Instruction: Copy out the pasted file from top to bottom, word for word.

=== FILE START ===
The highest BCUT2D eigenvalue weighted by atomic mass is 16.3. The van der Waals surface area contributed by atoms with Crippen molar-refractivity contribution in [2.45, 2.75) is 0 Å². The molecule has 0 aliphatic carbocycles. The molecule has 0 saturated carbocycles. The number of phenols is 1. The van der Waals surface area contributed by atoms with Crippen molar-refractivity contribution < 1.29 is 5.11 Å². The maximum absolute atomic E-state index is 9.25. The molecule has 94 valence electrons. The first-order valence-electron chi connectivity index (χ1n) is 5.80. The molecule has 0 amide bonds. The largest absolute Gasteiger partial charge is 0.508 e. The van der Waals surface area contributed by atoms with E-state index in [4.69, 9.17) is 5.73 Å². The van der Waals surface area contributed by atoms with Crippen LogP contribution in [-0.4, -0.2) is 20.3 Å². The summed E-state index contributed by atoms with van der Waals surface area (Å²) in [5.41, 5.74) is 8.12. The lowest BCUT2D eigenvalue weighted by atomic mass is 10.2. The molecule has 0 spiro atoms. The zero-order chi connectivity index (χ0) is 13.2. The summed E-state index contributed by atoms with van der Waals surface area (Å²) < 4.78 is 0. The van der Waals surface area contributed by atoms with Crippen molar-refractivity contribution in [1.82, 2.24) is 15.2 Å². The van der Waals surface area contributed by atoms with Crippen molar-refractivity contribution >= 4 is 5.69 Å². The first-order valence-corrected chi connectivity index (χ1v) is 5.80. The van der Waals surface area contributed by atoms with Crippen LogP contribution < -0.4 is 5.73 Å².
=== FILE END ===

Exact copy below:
The highest BCUT2D eigenvalue weighted by atomic mass is 16.3. The van der Waals surface area contributed by atoms with Crippen molar-refractivity contribution in [2.45, 2.75) is 0 Å². The molecule has 0 aliphatic carbocycles. The molecule has 0 saturated carbocycles. The number of phenols is 1. The van der Waals surface area contributed by atoms with Crippen molar-refractivity contribution < 1.29 is 5.11 Å². The maximum absolute atomic E-state index is 9.25. The molecule has 94 valence electrons. The first-order valence-electron chi connectivity index (χ1n) is 5.80. The molecule has 0 amide bonds. The largest absolute Gasteiger partial charge is 0.508 e. The van der Waals surface area contributed by atoms with E-state index in [4.69, 9.17) is 5.73 Å². The van der Waals surface area contributed by atoms with Crippen LogP contribution in [-0.4, -0.2) is 20.3 Å². The summed E-state index contributed by atoms with van der Waals surface area (Å²) in [5.41, 5.74) is 8.12. The lowest BCUT2D eigenvalue weighted by atomic mass is 10.2. The molecule has 0 spiro atoms. The zero-order chi connectivity index (χ0) is 13.2. The summed E-state index contributed by atoms with van der Waals surface area (Å²) < 4.78 is 0. The van der Waals surface area contributed by atoms with Crippen molar-refractivity contribution in [1.82, 2.24) is 15.2 Å². The van der Waals surface area contributed by atoms with Crippen molar-refractivity contribution >= 4 is 5.69 Å². The first-order valence-corrected chi connectivity index (χ1v) is 5.80. The van der Waals surface area contributed by atoms with Crippen LogP contribution < -0.4 is 5.73 Å².